Also, nice to see that the iconic UDT frogman shorts are still very much a thing with rescue divers.
USS Mount Whitney (LCC/JCC 20) dressed for the season:
The Blue Ridge-class amphibious command ship has been in the fleet since 1971– making her one of the oldest vessels on the Navy List and, indeed, older than just about everyone who walks her decks. She is 6th Fleet flagship forward-deployed to Gaeta, Italy, and the afloat command platform for STRIKFORNATO.
Meanwhile, in Scandanavia, the Royal Swedish Air Force’s Norrbottens Flygflottilj F 21 just conducted their annual “Julgransflygning” (Christmas tree flight) across the country– putting their JAS39 Gripens in formation in an ode to the O’ Tannenbaum.
Photos by Jesper Sundström/Försvarsmakten.
You never know who is going to crash a photography session. Trying to get some shots of my G19X after a year of use for an upcoming publication and this strange looking puppy dog edged in.
Of course, *no horses were hurt in the production of this post.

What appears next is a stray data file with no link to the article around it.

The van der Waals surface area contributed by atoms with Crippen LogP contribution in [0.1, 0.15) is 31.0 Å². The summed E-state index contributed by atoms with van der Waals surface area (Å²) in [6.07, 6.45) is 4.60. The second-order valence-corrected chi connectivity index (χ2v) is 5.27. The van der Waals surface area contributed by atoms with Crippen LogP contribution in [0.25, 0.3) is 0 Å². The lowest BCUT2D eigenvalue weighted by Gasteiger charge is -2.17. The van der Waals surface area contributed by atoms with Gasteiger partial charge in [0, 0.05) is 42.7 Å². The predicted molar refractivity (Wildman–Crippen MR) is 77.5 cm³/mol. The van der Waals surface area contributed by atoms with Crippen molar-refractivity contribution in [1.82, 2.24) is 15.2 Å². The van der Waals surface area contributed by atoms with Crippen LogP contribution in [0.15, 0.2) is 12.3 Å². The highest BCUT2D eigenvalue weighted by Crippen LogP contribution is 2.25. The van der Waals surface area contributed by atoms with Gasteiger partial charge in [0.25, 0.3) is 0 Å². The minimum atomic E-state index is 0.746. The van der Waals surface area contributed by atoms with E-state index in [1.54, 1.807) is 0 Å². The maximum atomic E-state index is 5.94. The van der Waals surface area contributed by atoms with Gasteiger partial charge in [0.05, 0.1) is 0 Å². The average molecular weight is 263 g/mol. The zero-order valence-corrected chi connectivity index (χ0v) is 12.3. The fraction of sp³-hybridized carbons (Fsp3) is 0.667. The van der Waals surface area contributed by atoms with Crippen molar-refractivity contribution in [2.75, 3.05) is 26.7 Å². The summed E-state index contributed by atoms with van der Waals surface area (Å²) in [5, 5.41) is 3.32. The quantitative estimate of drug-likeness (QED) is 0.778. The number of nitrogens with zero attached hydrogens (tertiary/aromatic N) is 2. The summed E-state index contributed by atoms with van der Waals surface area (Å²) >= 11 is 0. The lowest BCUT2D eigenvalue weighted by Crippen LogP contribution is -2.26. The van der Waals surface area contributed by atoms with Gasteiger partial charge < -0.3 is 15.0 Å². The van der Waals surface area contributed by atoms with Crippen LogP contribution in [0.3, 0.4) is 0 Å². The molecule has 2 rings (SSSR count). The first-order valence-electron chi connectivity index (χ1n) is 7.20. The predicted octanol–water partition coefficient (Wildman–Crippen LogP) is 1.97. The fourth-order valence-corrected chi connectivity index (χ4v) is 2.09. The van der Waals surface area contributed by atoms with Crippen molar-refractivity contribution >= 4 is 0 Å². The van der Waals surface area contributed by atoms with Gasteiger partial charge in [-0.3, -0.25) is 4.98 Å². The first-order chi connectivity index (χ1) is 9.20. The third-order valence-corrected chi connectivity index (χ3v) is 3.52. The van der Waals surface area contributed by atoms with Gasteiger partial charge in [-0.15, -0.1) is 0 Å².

I saw that “New Coke” is back and the music of Queen is more popular than ever, but the whole reboot of the 1980s seems to be getting a little extreme.
So this happened, from the USN 7th Fleet PAO:
At approximately 11:45 am on June 7, 2019, while operating in the Philippine Sea, a Russian Destroyer (UDALOY I DD 572) made an unsafe maneuver against guided-missile cruiser USS Chancellorsville (CG-62), closing to approximately 50-100 feet putting the safety of her crew and ship at risk.
While USS Chancellorsville was recovering its helicopter on a steady course and speed when the Russian ship DD572 maneuvered from behind and to the right of Chancellorsville accelerated and closed to an unsafe distance of approximately 50-100 feet. This unsafe action forced USS Chancellorsville to execute all engines back full and to maneuver to avoid a collision.
We consider Russia’s actions during this interaction as unsafe and unprofessional and not in accordance with the International Regulations for Preventing Collisions at Sea (COLREGS), “Rules of the Road,” and internationally recognized maritime customs.
One thing about the range, you never know what you will come upon in the weeds, berms and backstops. This guy tried to flex.